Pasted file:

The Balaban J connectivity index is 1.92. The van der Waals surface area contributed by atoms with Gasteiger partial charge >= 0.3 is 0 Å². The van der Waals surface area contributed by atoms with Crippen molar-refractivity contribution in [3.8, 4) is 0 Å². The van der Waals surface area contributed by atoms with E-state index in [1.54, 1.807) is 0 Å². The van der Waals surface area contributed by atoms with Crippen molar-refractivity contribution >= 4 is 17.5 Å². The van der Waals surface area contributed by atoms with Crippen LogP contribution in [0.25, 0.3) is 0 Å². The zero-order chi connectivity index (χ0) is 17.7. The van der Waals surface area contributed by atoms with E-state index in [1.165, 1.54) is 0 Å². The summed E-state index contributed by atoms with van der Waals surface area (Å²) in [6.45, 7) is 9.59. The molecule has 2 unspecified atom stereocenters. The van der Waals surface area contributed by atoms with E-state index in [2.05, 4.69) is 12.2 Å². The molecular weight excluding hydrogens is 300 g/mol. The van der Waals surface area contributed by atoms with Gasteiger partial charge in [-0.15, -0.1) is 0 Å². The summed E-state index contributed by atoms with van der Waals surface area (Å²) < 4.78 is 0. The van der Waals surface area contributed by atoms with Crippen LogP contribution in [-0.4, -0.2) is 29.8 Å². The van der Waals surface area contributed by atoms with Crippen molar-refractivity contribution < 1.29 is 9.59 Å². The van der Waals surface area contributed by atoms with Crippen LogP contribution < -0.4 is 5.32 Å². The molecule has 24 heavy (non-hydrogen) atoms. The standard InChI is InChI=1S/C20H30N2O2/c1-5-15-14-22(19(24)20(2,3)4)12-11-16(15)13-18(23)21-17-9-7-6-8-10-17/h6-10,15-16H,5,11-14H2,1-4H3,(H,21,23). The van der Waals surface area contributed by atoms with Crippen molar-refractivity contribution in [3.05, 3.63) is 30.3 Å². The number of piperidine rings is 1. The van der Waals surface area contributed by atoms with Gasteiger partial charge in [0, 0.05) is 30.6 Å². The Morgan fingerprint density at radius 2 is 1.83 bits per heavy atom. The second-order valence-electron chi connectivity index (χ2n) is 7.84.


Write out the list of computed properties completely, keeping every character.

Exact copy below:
The Balaban J connectivity index is 1.92. The van der Waals surface area contributed by atoms with Gasteiger partial charge >= 0.3 is 0 Å². The van der Waals surface area contributed by atoms with Crippen molar-refractivity contribution in [3.8, 4) is 0 Å². The van der Waals surface area contributed by atoms with E-state index in [1.54, 1.807) is 0 Å². The van der Waals surface area contributed by atoms with Crippen molar-refractivity contribution >= 4 is 17.5 Å². The van der Waals surface area contributed by atoms with Crippen LogP contribution in [0.25, 0.3) is 0 Å². The zero-order chi connectivity index (χ0) is 17.7. The van der Waals surface area contributed by atoms with E-state index in [1.165, 1.54) is 0 Å². The summed E-state index contributed by atoms with van der Waals surface area (Å²) in [6.45, 7) is 9.59. The molecule has 2 unspecified atom stereocenters. The van der Waals surface area contributed by atoms with E-state index in [2.05, 4.69) is 12.2 Å². The molecular weight excluding hydrogens is 300 g/mol. The van der Waals surface area contributed by atoms with Gasteiger partial charge in [-0.15, -0.1) is 0 Å². The summed E-state index contributed by atoms with van der Waals surface area (Å²) < 4.78 is 0. The van der Waals surface area contributed by atoms with Crippen LogP contribution in [-0.4, -0.2) is 29.8 Å². The van der Waals surface area contributed by atoms with Crippen molar-refractivity contribution < 1.29 is 9.59 Å². The van der Waals surface area contributed by atoms with Crippen LogP contribution < -0.4 is 5.32 Å². The molecule has 24 heavy (non-hydrogen) atoms. The standard InChI is InChI=1S/C20H30N2O2/c1-5-15-14-22(19(24)20(2,3)4)12-11-16(15)13-18(23)21-17-9-7-6-8-10-17/h6-10,15-16H,5,11-14H2,1-4H3,(H,21,23). The van der Waals surface area contributed by atoms with Crippen molar-refractivity contribution in [3.05, 3.63) is 30.3 Å². The number of piperidine rings is 1. The van der Waals surface area contributed by atoms with Gasteiger partial charge in [0, 0.05) is 30.6 Å². The Morgan fingerprint density at radius 2 is 1.83 bits per heavy atom. The second-order valence-electron chi connectivity index (χ2n) is 7.84.